After graduatingin 1996, he returned to Toronto and entered Ryerson University's film and TV program. He also continued to act, appearing in commercials for Tim Hortons, Panasonic, Dell and Chrysler. In his second year at Ryerson, he landed an internship with the fledgling all-sports station, The Score, writing scripts for TV show hosts.
"A couple of guys urged me tto get a camera and be a man on the street. I wasn't sure if I wanted to do it, but they convinced me that I had the personality for it. So I met my cameraman, Bryan Roy, and we did a little segment."
Roy, whom Cabbie calls "my man B," admits that he didn't envision such a long partnership. "At first, I wasn't sure I could work with him because he was this loud personality and I'm more of a quiet guy. But he's a great guy to hang out with, and he treats people with respect. He's very hands-on and controls his product, but he does his best to make the people he works with feel that their contributions are not only helpful but necessary."
Although their first video is a bit of an embarrassment to Cabbie - "I've never showed anybody that hasn't worked here" - it intrigued his bosses at The Score. The second video made it to air in 2001 and is now considered the first official Cabbie On The Street segment. "It was about me singing the national anthem," says Richards. "At the end of the piece, I sang the anthem and I made a little baby cry."
What started as an experiment became one of The Score's most popular features. It helped that Cabbie has an intense work ethic, and in those early days stayed up Saturday nights "with a can of Coke, just editing."
During that time, he met Krikst ("my man D") who piqued his interest with an idea.
"I thought that he should do a segment called Cabbie On The Street Hockey where he would go in the middle of the street between red lights and play street hockey," Krikst explains. "So we went to places like in front of Maple Leaf Gardens and challenged people to street hockey."
After taking a couple of years away from The Score to co-host Sportsnet's basketball program, NBA XL, and J-Zone baseball program, Cabbie returned to The Score in 2005. A year later, he was given Cabbie Unlimited - a show mixing old segments with new material which has wrapped up its second season and is currently in reruns.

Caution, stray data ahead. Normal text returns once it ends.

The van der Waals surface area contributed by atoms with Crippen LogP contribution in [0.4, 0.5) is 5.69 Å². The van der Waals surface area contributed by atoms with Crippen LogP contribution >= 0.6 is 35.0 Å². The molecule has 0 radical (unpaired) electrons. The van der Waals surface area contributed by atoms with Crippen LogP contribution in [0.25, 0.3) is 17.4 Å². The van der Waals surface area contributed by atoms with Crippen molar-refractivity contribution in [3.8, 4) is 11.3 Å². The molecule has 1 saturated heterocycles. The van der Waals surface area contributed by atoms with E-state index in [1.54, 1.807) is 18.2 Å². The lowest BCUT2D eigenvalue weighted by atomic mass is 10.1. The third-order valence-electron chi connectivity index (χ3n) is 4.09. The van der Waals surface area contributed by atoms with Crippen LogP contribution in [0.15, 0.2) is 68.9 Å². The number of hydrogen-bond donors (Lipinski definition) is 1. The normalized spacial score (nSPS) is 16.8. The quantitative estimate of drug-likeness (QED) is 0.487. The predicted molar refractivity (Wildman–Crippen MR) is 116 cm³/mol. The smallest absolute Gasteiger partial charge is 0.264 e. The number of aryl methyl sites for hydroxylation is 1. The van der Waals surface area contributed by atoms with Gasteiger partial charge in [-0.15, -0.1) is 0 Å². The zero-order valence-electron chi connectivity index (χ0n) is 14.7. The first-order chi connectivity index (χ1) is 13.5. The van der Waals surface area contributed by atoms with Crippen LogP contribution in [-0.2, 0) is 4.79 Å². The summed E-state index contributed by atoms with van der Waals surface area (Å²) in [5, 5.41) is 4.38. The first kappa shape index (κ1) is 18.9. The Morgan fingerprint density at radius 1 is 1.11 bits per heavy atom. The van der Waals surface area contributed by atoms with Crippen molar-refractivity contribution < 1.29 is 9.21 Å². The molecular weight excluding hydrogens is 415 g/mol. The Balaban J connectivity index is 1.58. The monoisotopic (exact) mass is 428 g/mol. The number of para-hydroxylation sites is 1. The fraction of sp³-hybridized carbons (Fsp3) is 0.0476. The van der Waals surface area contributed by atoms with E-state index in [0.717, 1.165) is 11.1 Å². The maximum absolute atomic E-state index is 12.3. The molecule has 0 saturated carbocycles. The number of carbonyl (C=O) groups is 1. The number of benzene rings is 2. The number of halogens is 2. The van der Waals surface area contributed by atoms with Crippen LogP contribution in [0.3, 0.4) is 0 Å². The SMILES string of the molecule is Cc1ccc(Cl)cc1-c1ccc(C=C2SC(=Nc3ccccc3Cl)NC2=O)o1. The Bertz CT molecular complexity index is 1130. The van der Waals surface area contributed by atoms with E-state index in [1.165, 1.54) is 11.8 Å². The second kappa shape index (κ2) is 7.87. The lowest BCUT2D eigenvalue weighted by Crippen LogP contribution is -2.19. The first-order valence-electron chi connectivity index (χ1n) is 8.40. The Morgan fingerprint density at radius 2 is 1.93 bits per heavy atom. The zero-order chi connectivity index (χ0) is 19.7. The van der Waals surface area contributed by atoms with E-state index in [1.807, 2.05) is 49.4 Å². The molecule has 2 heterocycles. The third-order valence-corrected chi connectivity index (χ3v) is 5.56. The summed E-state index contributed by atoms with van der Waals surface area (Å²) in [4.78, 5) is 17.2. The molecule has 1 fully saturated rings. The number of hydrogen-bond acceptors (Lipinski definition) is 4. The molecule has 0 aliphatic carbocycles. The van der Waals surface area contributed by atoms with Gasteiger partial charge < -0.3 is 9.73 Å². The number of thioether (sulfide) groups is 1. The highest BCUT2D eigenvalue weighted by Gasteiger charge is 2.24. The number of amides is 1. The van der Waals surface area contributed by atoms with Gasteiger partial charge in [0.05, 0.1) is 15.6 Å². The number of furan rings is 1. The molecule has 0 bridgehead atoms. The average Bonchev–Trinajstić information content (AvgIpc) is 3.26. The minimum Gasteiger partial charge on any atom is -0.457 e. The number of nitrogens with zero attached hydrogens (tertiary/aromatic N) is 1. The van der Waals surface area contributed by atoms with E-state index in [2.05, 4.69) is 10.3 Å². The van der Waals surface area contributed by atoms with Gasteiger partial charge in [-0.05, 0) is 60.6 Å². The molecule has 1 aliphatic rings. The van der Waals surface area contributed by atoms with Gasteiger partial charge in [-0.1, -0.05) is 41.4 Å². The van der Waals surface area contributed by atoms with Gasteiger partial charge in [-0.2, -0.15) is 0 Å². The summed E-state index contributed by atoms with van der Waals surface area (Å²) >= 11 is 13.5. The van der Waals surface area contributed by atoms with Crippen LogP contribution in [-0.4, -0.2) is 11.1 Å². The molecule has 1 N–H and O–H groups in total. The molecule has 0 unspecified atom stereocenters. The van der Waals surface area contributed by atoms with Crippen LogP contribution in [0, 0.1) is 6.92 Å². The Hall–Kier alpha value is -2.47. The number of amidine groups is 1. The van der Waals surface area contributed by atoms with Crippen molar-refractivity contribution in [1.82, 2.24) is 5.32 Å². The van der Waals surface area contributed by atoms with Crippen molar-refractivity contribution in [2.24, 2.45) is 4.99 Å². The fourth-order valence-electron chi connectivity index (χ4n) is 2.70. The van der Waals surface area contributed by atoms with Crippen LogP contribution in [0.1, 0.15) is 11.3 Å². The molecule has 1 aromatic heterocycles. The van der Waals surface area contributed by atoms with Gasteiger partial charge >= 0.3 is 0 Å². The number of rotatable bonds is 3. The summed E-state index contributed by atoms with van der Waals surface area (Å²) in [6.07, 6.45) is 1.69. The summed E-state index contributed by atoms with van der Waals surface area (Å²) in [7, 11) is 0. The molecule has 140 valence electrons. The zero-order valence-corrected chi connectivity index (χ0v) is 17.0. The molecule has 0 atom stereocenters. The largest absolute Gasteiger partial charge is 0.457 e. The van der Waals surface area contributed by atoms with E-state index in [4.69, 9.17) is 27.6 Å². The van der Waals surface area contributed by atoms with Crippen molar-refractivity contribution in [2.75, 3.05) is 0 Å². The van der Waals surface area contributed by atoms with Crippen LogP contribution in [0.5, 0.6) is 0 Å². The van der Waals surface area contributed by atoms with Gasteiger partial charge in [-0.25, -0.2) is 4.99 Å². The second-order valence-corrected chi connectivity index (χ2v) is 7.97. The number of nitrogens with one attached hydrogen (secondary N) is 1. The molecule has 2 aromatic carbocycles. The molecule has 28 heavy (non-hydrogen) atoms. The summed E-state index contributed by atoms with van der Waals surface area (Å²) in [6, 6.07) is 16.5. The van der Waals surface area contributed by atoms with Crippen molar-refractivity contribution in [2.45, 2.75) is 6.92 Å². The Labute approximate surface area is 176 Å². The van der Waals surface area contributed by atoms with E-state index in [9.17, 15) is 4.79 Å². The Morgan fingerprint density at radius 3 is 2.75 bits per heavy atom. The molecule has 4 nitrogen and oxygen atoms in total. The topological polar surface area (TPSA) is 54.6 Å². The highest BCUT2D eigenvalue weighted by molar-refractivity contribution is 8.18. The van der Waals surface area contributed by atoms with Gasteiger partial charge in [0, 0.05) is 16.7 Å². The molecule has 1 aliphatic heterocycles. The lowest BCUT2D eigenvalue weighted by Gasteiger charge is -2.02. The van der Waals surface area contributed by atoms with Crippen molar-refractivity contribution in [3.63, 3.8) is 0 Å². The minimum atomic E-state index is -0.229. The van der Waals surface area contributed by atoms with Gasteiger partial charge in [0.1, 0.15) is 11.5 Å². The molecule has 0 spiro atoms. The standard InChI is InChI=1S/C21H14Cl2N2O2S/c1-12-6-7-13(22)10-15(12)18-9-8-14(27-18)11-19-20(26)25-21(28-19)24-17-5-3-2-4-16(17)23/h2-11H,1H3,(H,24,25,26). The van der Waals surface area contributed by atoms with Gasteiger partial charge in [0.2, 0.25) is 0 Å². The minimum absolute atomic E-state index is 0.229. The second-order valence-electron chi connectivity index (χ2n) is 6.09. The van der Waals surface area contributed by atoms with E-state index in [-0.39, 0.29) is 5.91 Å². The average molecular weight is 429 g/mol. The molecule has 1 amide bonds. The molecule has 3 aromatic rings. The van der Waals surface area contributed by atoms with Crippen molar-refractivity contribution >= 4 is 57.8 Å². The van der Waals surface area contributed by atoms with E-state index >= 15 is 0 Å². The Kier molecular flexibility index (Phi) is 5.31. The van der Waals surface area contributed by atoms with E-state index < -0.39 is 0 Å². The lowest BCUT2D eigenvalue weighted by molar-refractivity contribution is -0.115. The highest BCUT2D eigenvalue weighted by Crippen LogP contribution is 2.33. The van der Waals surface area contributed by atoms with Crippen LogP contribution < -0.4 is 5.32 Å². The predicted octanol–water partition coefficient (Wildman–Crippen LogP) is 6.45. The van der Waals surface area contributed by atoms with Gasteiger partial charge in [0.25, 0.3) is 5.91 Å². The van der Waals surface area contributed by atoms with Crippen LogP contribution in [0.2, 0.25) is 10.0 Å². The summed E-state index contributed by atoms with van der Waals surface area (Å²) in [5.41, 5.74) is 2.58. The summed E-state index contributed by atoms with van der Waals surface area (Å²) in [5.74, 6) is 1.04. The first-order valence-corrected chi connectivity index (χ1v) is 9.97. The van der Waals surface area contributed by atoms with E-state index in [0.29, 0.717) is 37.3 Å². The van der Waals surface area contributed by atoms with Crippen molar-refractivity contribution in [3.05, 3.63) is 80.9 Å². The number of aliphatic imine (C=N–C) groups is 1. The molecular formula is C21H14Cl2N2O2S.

Cabbie Unlimited saw him travel to Israel, and interview notables like Sidney Crosby, NBA forward Lebron James and Blue Jays batter Vernon Wells. As Cabbie describes, "it's a lighthearted, sometimes comical show that focuses on bringing out the personalities of athletes in a sort of humorous way with an animated, dumb-ass host."
He may discount what he brings to the show, but co-workerrs see it otherwise.
"In my opinion, he's one of the greatest improv actors and comedians that I've ever seen," Krikst says. "I know that he's asking questions to athletes, but he can work off his subject unlike anybody I've ever seen. He can break down barriers and make people feel at ease. It comes across great in person, and I hope on camera."
With the success of Cabbie Unlimited, Richards and his team were approached last summer with yet another show idea. The new show, Cabbie All-Stars, shows him interviewing athletes before a live audience in a talk show format. The first episode was taped at a sports bar in Calgary where Richards interviewed Calgary Flames Jerome Iginla and Dion Phaneuf.
Five more All-Stars episodes are planned. The second was to be taped this spring, and a third is scheduled for fall. Cabbie Unlimited will return next year, so, with his recent gig writing a sports column for the Toronto Sun, Cabbie can expect increasing recognition.
Off the air, he's had the same girlfriend for a couple of years and lives in a house in downtown Toronto. He's a subject of a fan group in Facebook and people yell out to him at "the club, the grocery store, getting my hair cut, and at HMV." While Cabbie insists that only happens sporadically, Krikst says it's more frequent than Cabbie lets on.
"I know that we go out anywhere in Canada and people know Cabbie," Krikst says. "He won't admit it because he's that kind of a humble person, but he's well-known in the sports world."